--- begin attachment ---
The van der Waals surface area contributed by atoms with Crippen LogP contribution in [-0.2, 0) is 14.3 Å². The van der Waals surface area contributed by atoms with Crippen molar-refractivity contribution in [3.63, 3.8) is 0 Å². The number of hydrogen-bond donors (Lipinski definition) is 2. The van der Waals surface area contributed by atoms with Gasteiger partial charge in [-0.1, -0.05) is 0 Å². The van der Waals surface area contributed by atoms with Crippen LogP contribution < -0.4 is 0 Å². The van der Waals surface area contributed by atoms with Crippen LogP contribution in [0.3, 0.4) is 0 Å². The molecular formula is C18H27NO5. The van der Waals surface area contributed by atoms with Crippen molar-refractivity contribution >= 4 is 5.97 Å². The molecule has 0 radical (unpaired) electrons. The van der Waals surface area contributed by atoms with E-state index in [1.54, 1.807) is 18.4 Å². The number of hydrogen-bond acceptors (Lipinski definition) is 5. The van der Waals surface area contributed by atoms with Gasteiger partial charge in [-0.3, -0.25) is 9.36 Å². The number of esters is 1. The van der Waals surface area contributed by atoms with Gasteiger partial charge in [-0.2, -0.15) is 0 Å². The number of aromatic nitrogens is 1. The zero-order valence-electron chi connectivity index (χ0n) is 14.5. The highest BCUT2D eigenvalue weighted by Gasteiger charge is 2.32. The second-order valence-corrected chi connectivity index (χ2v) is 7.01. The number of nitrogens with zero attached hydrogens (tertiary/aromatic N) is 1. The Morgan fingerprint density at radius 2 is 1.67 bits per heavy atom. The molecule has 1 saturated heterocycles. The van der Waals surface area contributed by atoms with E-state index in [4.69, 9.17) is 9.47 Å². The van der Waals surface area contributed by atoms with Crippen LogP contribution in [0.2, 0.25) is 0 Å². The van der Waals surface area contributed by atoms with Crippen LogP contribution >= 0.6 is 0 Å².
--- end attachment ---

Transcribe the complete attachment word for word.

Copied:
The van der Waals surface area contributed by atoms with Crippen LogP contribution in [-0.2, 0) is 14.3 Å². The van der Waals surface area contributed by atoms with Crippen molar-refractivity contribution in [3.63, 3.8) is 0 Å². The number of hydrogen-bond donors (Lipinski definition) is 2. The van der Waals surface area contributed by atoms with Gasteiger partial charge in [-0.1, -0.05) is 0 Å². The van der Waals surface area contributed by atoms with Crippen LogP contribution < -0.4 is 0 Å². The van der Waals surface area contributed by atoms with Crippen LogP contribution in [0.3, 0.4) is 0 Å². The molecular formula is C18H27NO5. The van der Waals surface area contributed by atoms with Crippen molar-refractivity contribution >= 4 is 5.97 Å². The molecule has 0 radical (unpaired) electrons. The van der Waals surface area contributed by atoms with E-state index in [1.54, 1.807) is 18.4 Å². The number of hydrogen-bond acceptors (Lipinski definition) is 5. The van der Waals surface area contributed by atoms with Gasteiger partial charge in [-0.3, -0.25) is 9.36 Å². The number of esters is 1. The van der Waals surface area contributed by atoms with Gasteiger partial charge in [-0.2, -0.15) is 0 Å². The number of aromatic nitrogens is 1. The zero-order valence-electron chi connectivity index (χ0n) is 14.5. The highest BCUT2D eigenvalue weighted by Gasteiger charge is 2.32. The second-order valence-corrected chi connectivity index (χ2v) is 7.01. The number of nitrogens with zero attached hydrogens (tertiary/aromatic N) is 1. The Morgan fingerprint density at radius 2 is 1.67 bits per heavy atom. The molecule has 1 saturated heterocycles. The van der Waals surface area contributed by atoms with E-state index in [4.69, 9.17) is 9.47 Å². The van der Waals surface area contributed by atoms with Crippen LogP contribution in [0.2, 0.25) is 0 Å². The van der Waals surface area contributed by atoms with Crippen LogP contribution >= 0.6 is 0 Å².